Some of the biggest misconceptions that many non-Muslims have about Islam have to do with the word “Allah.” For various reasons, many people have come to believe that Muslims worship a different God than Christians and Jews. This is totally false, since “Allah” is simply the Arabic word for God – and there is only One “God”.
Let there be no doubt – Muslims worship the God of Noah, Abraham, Moses, David and Jesus – peace be upon them all. However, it is certainly true that Jews, Christians and Muslims all have different concepts of Almighty God. For example, Muslims – like Jews – reject the Christian beliefs of the Trinity and the Divine Incarnation. This, however, does not mean that each of these three religions worships a different God – because, as we have already said, there is only One True God. Judaism, Christianity and Islam all claim to be “Abrahamic Faiths,” and all of them are also classified as monotheistic.” However, Islam teaches that other religions have, in one way or another, distorted and nullified a pure and proper belief in Almighty God by neglecting His true teachings and mixing them with man-made ideas.
First of all, it is important to note that “Allah” is the same word that Arabic-speaking Christians and Jews use for “God.” If you pick up an Arabic Bible, you will see the word “Allah” being used where “God” is used in English. This is because “Allah” is a word in the Arabic language equivalent to the English word “God” with a capital G. Additionally, the word “Allah” cannot be made plural, a fact which goes hand-in-hand with the Islamic concept of God.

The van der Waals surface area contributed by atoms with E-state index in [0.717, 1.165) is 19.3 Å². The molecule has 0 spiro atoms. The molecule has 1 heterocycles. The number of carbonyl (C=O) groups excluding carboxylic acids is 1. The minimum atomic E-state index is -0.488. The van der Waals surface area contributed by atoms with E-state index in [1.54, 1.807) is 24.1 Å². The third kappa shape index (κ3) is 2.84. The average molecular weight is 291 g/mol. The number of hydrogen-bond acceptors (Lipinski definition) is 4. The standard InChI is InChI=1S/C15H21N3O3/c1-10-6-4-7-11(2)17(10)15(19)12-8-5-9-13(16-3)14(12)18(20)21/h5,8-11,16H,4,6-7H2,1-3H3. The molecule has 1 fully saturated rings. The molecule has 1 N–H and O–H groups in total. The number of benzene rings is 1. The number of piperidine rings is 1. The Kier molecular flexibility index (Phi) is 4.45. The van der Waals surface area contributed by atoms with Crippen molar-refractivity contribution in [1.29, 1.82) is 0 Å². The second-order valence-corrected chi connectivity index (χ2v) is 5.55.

It is interesting to note that the Aramaic word “El,” which is the word for “God” in the language that Jesus spoke, is certainly more similar in sound to the word “Allah” than the English word “God.” This also holds true for the various Hebrew words for “God”, which are “El” and “Elah”, and the plural or glorified form “Elohim.” The reason for these similarities is that Aramaic, Hebrew and Arabic are all Semitic languages with common origins. It should also be noted that in translating the Bible into English, the Hebrew word El is translated variously as “God”, “god” and “angel”! This imprecise language allows different translators, based on their preconceived notions, to translate the word to fit their own views. The Arabic word Allah presents no such difficulty or ambiguity, since it is only used for Almighty “God” alone. Additionally, in English, the only difference between god, meaning a false “god”, and “God”, meaning the One True God, is the capital G. Due to the above mentioned facts, a more accurate translation of the word Allah into English might be The One -and-Only God or The One True God.
More importantly, it should also be noted that the Arabic word “Allah” contains a deep religious message due to its root meaning and origin. This is because it stems from the Arabic verb ta’allaha (or alaha), which means “to be worshipped.” Thus in Arabic, the word “Allah” means The One who deserves all worship. This, in a nutshell, is the Pure Monotheistic message of Islam.